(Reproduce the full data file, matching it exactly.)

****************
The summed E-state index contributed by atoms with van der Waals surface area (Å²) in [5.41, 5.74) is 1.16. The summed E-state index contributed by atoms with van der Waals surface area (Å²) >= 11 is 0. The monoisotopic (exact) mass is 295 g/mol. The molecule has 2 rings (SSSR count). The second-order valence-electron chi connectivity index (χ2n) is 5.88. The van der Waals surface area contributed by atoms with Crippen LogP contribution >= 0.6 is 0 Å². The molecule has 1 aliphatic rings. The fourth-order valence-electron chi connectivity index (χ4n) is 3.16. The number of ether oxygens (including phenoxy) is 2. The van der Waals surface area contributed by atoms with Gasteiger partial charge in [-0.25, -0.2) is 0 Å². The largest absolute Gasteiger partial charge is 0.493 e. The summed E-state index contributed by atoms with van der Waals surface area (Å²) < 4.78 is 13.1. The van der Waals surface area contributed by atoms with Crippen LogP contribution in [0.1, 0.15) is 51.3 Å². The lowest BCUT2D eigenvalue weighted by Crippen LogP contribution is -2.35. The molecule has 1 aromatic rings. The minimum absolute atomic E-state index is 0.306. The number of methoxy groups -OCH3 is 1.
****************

The summed E-state index contributed by atoms with van der Waals surface area (Å²) in [5.41, 5.74) is 1.16. The summed E-state index contributed by atoms with van der Waals surface area (Å²) >= 11 is 0. The monoisotopic (exact) mass is 295 g/mol. The molecule has 2 rings (SSSR count). The second-order valence-electron chi connectivity index (χ2n) is 5.88. The van der Waals surface area contributed by atoms with Crippen LogP contribution >= 0.6 is 0 Å². The molecule has 1 aliphatic rings. The fourth-order valence-electron chi connectivity index (χ4n) is 3.16. The number of ether oxygens (including phenoxy) is 2. The van der Waals surface area contributed by atoms with Gasteiger partial charge in [-0.25, -0.2) is 0 Å². The largest absolute Gasteiger partial charge is 0.493 e. The summed E-state index contributed by atoms with van der Waals surface area (Å²) < 4.78 is 13.1. The van der Waals surface area contributed by atoms with Crippen LogP contribution in [0.1, 0.15) is 51.3 Å². The lowest BCUT2D eigenvalue weighted by Crippen LogP contribution is -2.35. The molecule has 1 aromatic rings. The minimum absolute atomic E-state index is 0.306. The number of methoxy groups -OCH3 is 1.